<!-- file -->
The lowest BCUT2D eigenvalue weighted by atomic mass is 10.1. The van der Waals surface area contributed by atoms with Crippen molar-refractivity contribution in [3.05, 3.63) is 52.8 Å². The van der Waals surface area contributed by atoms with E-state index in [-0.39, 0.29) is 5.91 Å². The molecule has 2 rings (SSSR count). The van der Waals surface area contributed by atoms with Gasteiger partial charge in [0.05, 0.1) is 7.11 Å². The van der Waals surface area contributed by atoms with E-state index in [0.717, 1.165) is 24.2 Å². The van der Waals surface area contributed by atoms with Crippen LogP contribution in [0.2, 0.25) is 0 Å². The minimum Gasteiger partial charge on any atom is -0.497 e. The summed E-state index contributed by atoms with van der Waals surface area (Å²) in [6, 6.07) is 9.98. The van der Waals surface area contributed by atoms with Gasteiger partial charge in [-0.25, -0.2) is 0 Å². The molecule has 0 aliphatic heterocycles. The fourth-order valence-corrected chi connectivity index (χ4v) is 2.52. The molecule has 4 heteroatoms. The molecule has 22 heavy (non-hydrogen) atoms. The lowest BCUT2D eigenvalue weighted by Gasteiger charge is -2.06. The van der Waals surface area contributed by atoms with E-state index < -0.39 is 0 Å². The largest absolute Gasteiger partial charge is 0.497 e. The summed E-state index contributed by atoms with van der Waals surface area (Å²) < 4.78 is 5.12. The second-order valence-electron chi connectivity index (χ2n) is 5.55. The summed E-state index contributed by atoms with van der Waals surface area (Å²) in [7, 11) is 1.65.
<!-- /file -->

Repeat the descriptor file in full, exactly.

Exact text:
The lowest BCUT2D eigenvalue weighted by atomic mass is 10.1. The van der Waals surface area contributed by atoms with Crippen molar-refractivity contribution in [3.05, 3.63) is 52.8 Å². The van der Waals surface area contributed by atoms with E-state index in [-0.39, 0.29) is 5.91 Å². The molecule has 2 rings (SSSR count). The van der Waals surface area contributed by atoms with Gasteiger partial charge in [0.05, 0.1) is 7.11 Å². The van der Waals surface area contributed by atoms with E-state index in [0.717, 1.165) is 24.2 Å². The van der Waals surface area contributed by atoms with Crippen LogP contribution in [0.2, 0.25) is 0 Å². The minimum Gasteiger partial charge on any atom is -0.497 e. The summed E-state index contributed by atoms with van der Waals surface area (Å²) in [6, 6.07) is 9.98. The van der Waals surface area contributed by atoms with Gasteiger partial charge in [-0.25, -0.2) is 0 Å². The molecule has 0 aliphatic heterocycles. The fourth-order valence-corrected chi connectivity index (χ4v) is 2.52. The molecule has 4 heteroatoms. The molecule has 22 heavy (non-hydrogen) atoms. The lowest BCUT2D eigenvalue weighted by Gasteiger charge is -2.06. The van der Waals surface area contributed by atoms with E-state index < -0.39 is 0 Å². The largest absolute Gasteiger partial charge is 0.497 e. The summed E-state index contributed by atoms with van der Waals surface area (Å²) < 4.78 is 5.12. The second-order valence-electron chi connectivity index (χ2n) is 5.55. The summed E-state index contributed by atoms with van der Waals surface area (Å²) in [7, 11) is 1.65.